From the scanty and incidental notices of Omurtag which occur in the Greek and Latin chronicles, we should not have been able to guess the position which his reign takes in the internal history of Bulgaria. But the accidents of time and devastation have spared some of his own records, which reveal him as a great builder. He constructed two new palaces, or palatial fortresses, one on the bank of the Danube, the other at the gates of the Balkans, and both possessed strategic significance. Tutrakan, the ancient Transmarisca (to the east of Rustchuk), marks a point where the Danube, divided here by an island amid-stream, offers a conspicuously convenient passage for an army. Here the Emperor Valens built a bridge of boats, and in the past century the Russians have frequently chosen this place to throw their armies across

1 Aboba, 191 Ωνεγαβον. [ἀπ]ελθὼν [εἰς] τὸ φουσᾶτον ἐπνίγην εἰς τὴ[ν] Τήσαν τὸν ποταμόν.

2 Ib. 190 Ωκορσὴς ὁ κοπανός.

3 For the Hungarians see below, p. 423 and Appendix XII.


the river.1 The remains of a Bulgarian fortress of stone and earth, at the neighbouring Kadykei,2 probably represent the stronghold which Omurtag built to command the passage of Transmarisca. On an inscribed column, which we may still read in one of the churches of Tyrnovo, whither the pagan monument was transported to serve an architectural use, it is recorded that "the sublime Khan Omurtag, living in his old house (at Pliska), made a house of high renown on the Danube." But the purpose of this inscription is not to celebrate the building of this residence, but to chronicle the construction of a sepulchre which Omurtag raised half-way between his "two glorious houses" and probably destined for his own resting-place. The measurements, which are carefully noted in the inscription, have enabled modern investigators to identify Omurtag's tomb with a large conical mound or kurgan close to the village of Mumdzhilar.5 The memorial concludes with a moralising reflexion: "Man dies, even if he live well, and another is born, and let the latest born, considering this writing, remember him who made it. The name of the ruler is Omurtag, Kanas Ubêgê. God grant that he may live a hundred years."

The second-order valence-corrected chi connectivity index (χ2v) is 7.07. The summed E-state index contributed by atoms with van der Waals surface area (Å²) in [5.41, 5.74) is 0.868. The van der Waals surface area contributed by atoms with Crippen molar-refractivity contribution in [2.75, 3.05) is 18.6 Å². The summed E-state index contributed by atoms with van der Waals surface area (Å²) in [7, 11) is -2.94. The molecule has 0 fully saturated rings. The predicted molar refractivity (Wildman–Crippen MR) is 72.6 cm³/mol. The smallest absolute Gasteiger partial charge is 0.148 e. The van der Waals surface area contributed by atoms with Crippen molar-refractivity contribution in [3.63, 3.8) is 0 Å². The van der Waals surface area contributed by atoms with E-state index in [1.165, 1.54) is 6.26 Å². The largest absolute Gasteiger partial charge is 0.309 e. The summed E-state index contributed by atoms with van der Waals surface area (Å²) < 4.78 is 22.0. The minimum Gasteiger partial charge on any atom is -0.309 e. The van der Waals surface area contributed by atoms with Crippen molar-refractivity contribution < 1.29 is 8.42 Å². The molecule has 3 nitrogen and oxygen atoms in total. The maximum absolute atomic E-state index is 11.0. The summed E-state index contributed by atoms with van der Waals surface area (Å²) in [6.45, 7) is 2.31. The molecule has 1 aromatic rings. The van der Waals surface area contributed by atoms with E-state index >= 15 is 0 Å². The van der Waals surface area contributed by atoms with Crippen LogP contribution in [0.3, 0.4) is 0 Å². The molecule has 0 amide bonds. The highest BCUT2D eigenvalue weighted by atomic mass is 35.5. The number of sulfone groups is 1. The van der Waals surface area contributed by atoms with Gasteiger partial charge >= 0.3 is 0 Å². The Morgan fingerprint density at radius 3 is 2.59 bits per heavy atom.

If the glorious house on the Danube was a defence, in the event of an attack of Slavs or other enemies coming from the north, Omurtag, although he lived at peace with the Roman Empire, thought it well to strengthen himself against his southern neighbours also, in view of future contingencies. The assassination of Leo and the elevation of Michael II., whose policy he could not foresee, may have been a determining motive. At all events it was in the year following this change of dynasty that Omurtag built a new royal residence and fortress in the mountains, on the river Tutsa,' command


1 Cp. Aboba, 562. 2 Uspenski, ib. 552, identifies Kadykei with the Roman Nigrinianae. Under the remains of the Bulgarian fortress there is a stratum of Roman work.

3 The inscription (see next note) gives 40,000 opyviai as the distance between the old and the new palace. This (45 kilometres) corresponds to the distance of Pliska from Silistria and from Kadykei. The Bulgarian fortress at the latter place and the

discovery of an official inscription there (Aboba, 228) justify the identification of Uspenski. See ib. 519, 551-552.

4 Printed by Jireček, Geschichte, 148; by Uspenski, with improved text, in O drevn. gor. Tyrnova, 5. Jireček's translation is in several points incorrect.

5 Aboba, 553.


A.D. 821-822. See inscription translated below.

7 Now called the Great Kamchiia. It is mentioned by Theophanes (4362),